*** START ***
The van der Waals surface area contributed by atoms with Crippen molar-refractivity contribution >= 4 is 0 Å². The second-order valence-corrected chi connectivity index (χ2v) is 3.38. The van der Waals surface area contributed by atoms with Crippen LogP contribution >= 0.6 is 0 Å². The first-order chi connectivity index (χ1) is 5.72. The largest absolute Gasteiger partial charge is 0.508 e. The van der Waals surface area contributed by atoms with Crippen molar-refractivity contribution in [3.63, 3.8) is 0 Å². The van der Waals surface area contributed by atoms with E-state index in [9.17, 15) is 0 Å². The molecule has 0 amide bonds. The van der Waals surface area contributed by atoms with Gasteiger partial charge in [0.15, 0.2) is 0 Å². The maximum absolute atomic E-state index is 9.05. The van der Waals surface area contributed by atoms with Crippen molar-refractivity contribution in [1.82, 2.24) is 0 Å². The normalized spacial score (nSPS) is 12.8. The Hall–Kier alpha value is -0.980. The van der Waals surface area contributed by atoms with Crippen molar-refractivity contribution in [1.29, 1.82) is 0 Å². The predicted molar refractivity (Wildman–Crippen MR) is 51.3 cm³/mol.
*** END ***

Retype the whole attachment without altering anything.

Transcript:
The van der Waals surface area contributed by atoms with Crippen molar-refractivity contribution >= 4 is 0 Å². The second-order valence-corrected chi connectivity index (χ2v) is 3.38. The van der Waals surface area contributed by atoms with Crippen LogP contribution >= 0.6 is 0 Å². The first-order chi connectivity index (χ1) is 5.72. The largest absolute Gasteiger partial charge is 0.508 e. The van der Waals surface area contributed by atoms with Crippen molar-refractivity contribution in [3.63, 3.8) is 0 Å². The van der Waals surface area contributed by atoms with E-state index in [9.17, 15) is 0 Å². The molecule has 0 amide bonds. The van der Waals surface area contributed by atoms with Gasteiger partial charge in [0.15, 0.2) is 0 Å². The maximum absolute atomic E-state index is 9.05. The van der Waals surface area contributed by atoms with Crippen molar-refractivity contribution in [1.82, 2.24) is 0 Å². The normalized spacial score (nSPS) is 12.8. The Hall–Kier alpha value is -0.980. The van der Waals surface area contributed by atoms with Crippen molar-refractivity contribution in [1.29, 1.82) is 0 Å². The predicted molar refractivity (Wildman–Crippen MR) is 51.3 cm³/mol.